As with many artists, Zakowska’s decisions are often driven by color, she explains in a phone interview. “My whole life was really about painting and color,” she says of her studies before costume design, which included time at Paris’s École des Beaux-Arts and Barnard College in New York. “And then I went to Yale [School of Drama] and got into design. But it’s really a little bit about instinct. I have very, very strong feelings and reactions to color. So it just either feels right or it doesn’t.”

She is not very fond of pink, for example. But that hasn’t stopped her from outfitting Midge in it – or sorting through hundreds of swatches to find just the right shade. The color, Zakowska says, reflects both the time period in which Midge is living and how Midge starts the series – in “rose-colored glasses” – complacent and seemingly leading a perfect life as a wife and mother. Until, that is, her husband tells her he’s having an affair and is leaving her.

“I never really chose pink to do things because sometimes it denoted a sort of female image that I didn’t really like,” she explains. “Then it became the iconic color for her and I’ve really come to appreciate pink.”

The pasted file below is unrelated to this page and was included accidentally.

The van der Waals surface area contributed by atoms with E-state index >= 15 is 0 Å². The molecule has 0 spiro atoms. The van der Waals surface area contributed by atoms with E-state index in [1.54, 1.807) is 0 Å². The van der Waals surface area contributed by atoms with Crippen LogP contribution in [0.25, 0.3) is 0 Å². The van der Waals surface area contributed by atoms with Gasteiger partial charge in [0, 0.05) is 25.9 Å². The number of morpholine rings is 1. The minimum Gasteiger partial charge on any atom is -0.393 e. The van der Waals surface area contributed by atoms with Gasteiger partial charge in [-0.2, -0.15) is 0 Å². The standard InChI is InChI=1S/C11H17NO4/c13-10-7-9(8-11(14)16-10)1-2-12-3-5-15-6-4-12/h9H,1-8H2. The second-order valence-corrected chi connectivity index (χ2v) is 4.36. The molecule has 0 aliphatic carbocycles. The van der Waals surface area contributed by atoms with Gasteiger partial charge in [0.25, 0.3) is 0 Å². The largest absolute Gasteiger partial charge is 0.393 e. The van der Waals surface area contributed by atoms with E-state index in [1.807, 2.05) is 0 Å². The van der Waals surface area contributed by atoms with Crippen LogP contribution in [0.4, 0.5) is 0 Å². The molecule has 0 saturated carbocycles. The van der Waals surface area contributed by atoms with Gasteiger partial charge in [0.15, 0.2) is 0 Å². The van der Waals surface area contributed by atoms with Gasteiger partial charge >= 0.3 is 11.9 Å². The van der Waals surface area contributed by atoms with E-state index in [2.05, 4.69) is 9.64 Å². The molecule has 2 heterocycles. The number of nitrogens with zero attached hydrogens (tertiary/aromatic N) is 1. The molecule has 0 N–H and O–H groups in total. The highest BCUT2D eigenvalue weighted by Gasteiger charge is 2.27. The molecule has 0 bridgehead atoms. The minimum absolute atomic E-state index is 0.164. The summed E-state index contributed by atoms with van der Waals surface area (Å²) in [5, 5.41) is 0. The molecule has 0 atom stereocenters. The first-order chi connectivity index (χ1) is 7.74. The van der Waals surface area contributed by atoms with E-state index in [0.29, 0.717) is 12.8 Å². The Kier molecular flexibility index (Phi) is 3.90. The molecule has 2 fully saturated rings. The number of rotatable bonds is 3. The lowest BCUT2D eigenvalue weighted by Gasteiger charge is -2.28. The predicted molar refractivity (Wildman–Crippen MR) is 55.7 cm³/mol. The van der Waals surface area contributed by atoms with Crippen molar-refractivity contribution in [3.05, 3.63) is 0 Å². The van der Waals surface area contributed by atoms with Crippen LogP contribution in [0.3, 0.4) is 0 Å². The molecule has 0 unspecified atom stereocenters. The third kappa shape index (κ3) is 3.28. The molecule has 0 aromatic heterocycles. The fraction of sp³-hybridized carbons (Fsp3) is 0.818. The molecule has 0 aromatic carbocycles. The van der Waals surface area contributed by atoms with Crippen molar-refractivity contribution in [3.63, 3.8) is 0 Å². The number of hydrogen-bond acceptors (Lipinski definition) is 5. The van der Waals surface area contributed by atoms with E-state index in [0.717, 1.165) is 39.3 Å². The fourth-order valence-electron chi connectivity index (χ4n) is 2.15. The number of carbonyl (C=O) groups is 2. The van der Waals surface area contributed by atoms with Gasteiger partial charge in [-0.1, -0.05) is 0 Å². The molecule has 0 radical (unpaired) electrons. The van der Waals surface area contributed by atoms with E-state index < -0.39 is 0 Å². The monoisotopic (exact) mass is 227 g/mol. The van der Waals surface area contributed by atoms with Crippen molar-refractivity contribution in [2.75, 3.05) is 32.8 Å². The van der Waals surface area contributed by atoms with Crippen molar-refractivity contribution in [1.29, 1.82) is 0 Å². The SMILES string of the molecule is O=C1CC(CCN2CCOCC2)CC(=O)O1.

Ms. McCartney, who once worked with Zakowska years ago for a couple of days, notes that people respond emotionally to color. Costume designers, “compose a visual image that can be read whether there’s language or not,” she says.

Zakowska collaborates with series creator and director Amy Sherman-Palladino, who also created “Gilmore Girls,” and Ms. Brosnahan. She consulted with Ms. Sherman-Palladino when she chose a red dress for the scene when Midge’s husband, Joel (Michael Zegen), tries to persuade Midge to make their marriage work. “I wanted, when he came back, for her to be stronger than strong, you know what I mean?” she says. “And that’s the sort of thing where I talk to Amy about it and then it will appear in the script.”

When it comes to creating other looks for Midge and the people in her world, inspiration can sometimes come from an accessory. “I might pull a color out of the shoe and say, well, let’s do that,” Zakowska says. She cites New York photographer Saul Leiter, whose first exhibition of color photography was in the 1950s, as an influence. “One photograph … could really trigger a whole outfit,” she says of his work.

Zakowska, who often creates the costumes from scratch, thinks these period looks are garnering interest because they are wearable. “I mean, I loved ‘John Adams’ … and I got an Emmy for that and everything, but no one really imagined themselves in the clothes in the same way.”

“Maisel,” rated TV-MA for profanity and nudity, won multiple Emmys this fall, including for best comedy series and for lead actress in a comedy series. The team of Zakowska, Marina Reti, Ginnie Patton, and Sheila Grover was nominated for best period costumes.

For Zakowska, the ultimate consideration for all the clothing is the scene and what’s happening with the character.

 “You’re telling a story,” she says. “Clothes tell a story.”